The Poisoning of Michigan

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Michigan State University Press, 2009 - History - 363 pages
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The highly toxic PBB poisoning of Michigan remains the most widespread chemical contamination known in U.S. history. The Poisoning of Michigan is an investigative journalist's account of the contamination of Michigan's dairy cattle with the highly toxic chemical PBB (polybrominated biphenyl) in 1973. A near relation of PCB, this now-banned substance, designed as a fire retardant, was mistaken for a nutritional supplement at a chemical plant. It ended up in cattle feed that was distributed to farms throughout the state. By the time the error was discovered, virtually all nine million residents of Michigan had been ingesting contaminated milk and meat for almost a year.
A new introduction by the author and an afterword by three distinguished environmental scientists explain how the legacy of Michigan's poisoning lives on--and how equally toxic substitutes for PBB still invade our homes and lives. This new edition of Egginton's environmental classic--first published in 1980 and long out of print--tells how the tragedy affected both the farm community and the wider populace, and how federal and state authorities failed to respond. We were mired in a swamp of ignorance, one state official admitted.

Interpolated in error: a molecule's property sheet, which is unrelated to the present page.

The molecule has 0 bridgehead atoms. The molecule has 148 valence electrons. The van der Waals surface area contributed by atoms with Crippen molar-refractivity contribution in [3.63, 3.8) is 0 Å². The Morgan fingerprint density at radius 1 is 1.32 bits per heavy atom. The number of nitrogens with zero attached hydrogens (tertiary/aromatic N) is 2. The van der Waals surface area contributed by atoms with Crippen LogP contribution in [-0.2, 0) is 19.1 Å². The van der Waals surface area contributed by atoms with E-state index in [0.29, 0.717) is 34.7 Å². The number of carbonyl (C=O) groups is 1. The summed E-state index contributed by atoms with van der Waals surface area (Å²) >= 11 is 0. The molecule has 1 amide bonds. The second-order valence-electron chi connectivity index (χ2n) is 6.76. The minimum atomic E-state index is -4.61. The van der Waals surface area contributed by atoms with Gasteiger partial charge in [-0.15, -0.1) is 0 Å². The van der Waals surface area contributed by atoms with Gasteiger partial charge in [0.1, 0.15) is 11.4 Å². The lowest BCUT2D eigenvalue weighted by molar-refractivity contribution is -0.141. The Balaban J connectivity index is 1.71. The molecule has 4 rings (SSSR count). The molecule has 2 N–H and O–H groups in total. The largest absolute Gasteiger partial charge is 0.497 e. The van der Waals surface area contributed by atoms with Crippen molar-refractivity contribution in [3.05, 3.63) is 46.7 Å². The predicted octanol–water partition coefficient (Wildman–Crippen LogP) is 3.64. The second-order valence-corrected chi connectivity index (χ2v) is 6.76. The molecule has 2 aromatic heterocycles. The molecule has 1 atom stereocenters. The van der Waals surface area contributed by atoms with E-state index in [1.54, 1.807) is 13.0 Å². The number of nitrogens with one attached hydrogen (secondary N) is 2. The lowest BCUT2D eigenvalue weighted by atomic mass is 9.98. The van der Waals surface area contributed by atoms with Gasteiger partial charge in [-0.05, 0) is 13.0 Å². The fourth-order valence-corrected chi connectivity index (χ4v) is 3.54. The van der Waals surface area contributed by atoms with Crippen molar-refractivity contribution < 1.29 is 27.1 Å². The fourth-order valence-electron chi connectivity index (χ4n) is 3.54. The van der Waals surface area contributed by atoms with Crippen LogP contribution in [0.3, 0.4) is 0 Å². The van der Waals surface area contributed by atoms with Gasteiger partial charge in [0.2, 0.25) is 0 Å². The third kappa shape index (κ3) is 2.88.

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I was an 8 year child who ate nothing but bologna, hot dogs, and hamburgers at the time and therefore ingested a bunch of contaminated meat. For 2 weeks solid I was bent in half laying on our couch, holding my stomach and moaning in pain. Doctors were baffled to the point of contemplating cutting me open to see if it was my appendix, only I didn't have any other symptoms consistent with appendicitis. No fever, no throwing up, just sharp intense pain. Then, it went away and we never found out what had happened.
Advance several years and I see the title of this book which peaked my interest. I am so thankful that someone finally wrote about what had happened to us. It has certainly answered a lot of questions I've had over the years.


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About the author (2009)

Joyce Egginton has taught environmental reporting at New York University.

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